As I type the Jelly lens is winging its way to my Emulsive secret Santa recipient. Not that the camera isn’t good but I just prefer the slightly less slippery and more muted Reto UWS and my actual VUWS.
The Ukraine Trip – FED 50
Copenhagen in October meant going even lighter than my F75. Pocket classic was the order of the day. And it should have been the Oly Trip 35 rising to the occasion. That is until I noted the aperture blades have got sticky. So I dug out its Soviet Era love child the FED 50.
The FED50 is one of the riotous quirky FSU cameras that shouldn’t be. Launched in 1986, it is the strange love child of a Trip 35 and Lomo LC-A. By 1986 Trip like viewfinders had been long over taken. Firstly by the ultracompacts like the XA series, and then by the AF compact. Even Olympus was on its second generation of AF compacts and had retired the Trip 35 two years earlier.
Now oddity aside the FED50 is an excellent vintage shooter. The Industar-81 2.8/38 lens is shared with its rangefinder sibling the FED Mikron-2. It’s a corker of a lens. The camera is nice to handle although the metering is a bit flakey. Given the bulk of the stuff I shot was XP2 a broad latitude film, I rated at 200 ISO but developed normally. That said the golden hour shots I took on Ultramax largely at box speed (unless backlight adjusting as below) were on the ball.
Other Christmas Trio Reviews
Many of my fellow bloggers rose to Stephen Dowling’s challenge but with quite different takes . Here’s a list of what they did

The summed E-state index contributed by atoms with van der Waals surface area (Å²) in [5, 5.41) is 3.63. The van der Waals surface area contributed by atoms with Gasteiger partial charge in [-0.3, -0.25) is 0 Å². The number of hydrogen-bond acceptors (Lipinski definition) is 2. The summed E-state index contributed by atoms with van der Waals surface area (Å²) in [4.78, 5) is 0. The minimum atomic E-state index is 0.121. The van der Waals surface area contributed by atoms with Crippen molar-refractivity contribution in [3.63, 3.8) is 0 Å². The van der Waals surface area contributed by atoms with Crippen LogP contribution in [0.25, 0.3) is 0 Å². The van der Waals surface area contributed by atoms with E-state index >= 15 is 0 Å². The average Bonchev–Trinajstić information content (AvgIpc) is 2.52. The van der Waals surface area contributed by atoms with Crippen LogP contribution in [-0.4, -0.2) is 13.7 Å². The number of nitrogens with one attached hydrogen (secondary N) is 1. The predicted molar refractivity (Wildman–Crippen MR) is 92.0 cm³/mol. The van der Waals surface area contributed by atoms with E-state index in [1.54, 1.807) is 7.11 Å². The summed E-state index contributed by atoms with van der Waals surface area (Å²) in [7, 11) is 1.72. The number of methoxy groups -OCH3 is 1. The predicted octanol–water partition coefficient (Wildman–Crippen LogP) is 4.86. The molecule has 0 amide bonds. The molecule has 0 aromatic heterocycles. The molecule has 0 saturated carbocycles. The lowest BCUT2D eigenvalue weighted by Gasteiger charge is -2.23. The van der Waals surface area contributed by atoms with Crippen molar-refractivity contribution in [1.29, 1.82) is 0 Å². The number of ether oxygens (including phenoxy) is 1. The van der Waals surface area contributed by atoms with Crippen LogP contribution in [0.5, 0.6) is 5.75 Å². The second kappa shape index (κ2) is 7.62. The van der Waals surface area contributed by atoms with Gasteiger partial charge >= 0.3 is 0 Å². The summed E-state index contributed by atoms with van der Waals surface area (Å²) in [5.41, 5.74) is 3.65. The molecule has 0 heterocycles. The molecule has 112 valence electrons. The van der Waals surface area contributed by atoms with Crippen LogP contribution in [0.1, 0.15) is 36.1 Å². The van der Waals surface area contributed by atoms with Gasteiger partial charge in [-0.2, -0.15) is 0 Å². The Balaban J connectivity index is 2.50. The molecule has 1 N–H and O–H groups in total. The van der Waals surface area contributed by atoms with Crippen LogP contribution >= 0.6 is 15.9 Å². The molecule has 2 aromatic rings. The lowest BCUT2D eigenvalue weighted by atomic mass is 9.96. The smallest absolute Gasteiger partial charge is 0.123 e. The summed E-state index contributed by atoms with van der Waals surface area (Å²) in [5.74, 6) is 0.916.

- Jim Grey (down the Road) – Three cameras that delivered for me in 2022
Like me, Jim went with 3 very different previously reviewed cameras on his travels from AF compact to TLR to SLR.
- Alex Lucycxk (alexluyckx.com) – New for 2022
Alex went for 3 cameras he’s shot but yet to review from classic Oldskool Nikon, to Mamiya TLR excellence to Minolta AF know how.
- Mike Eckman (mikeckman.com) – 3 Outstanding Cameras from 2022
Mike went with the 3 best cameras that he’d reviewed in 2022. All 3 classic era models a contax , konica and a more quirky Teroka
- Aly Chiarello ( Aly’s Vintage Camera Alley) – 3 cameras From 2022
Like Alex, Aly went with 3 classic camera that she had yet to publish reviews on from Leica, Fujifilm and Minolta.
- Peggy Marsh (Camera Go Camera) – New for 2022 – My Favourite Film Camera Experiences This Year
Peggy went from 3 very different cameras from beautiful reskinned Zorki, the overlooked OM and a Zenit Stalwart
- Theo Panagopoulos (Photothinking) – Three Cameras of 2022 for 2023
Theo went for 3 quite different but well known cameras from classic Voigtländer, a Killer Mamiya and interestingly a Nikon Digital.
- Eric Jason (Aperture Preview) – Three Other Cameras of 2022
Eric went with a preview of upcoming reviews on 2 SLRs from Nikon and Minolta as well as a famed Pentax compact.
- Johnny Martyr (The Thoughts & Photography of Johnny Martyr) – Trois Caméras de 2022
Johnny goes to France with one Leica, not his day job one that also features. He also stops by with certain little Plastic half frame that arrived in 2022.
- Shawn Granton (Urban Adventure League) – My top three film cameras for 2022, and why
Shawn went for a X series Minolta, a Ricoh TLR and little Camera from Olympus.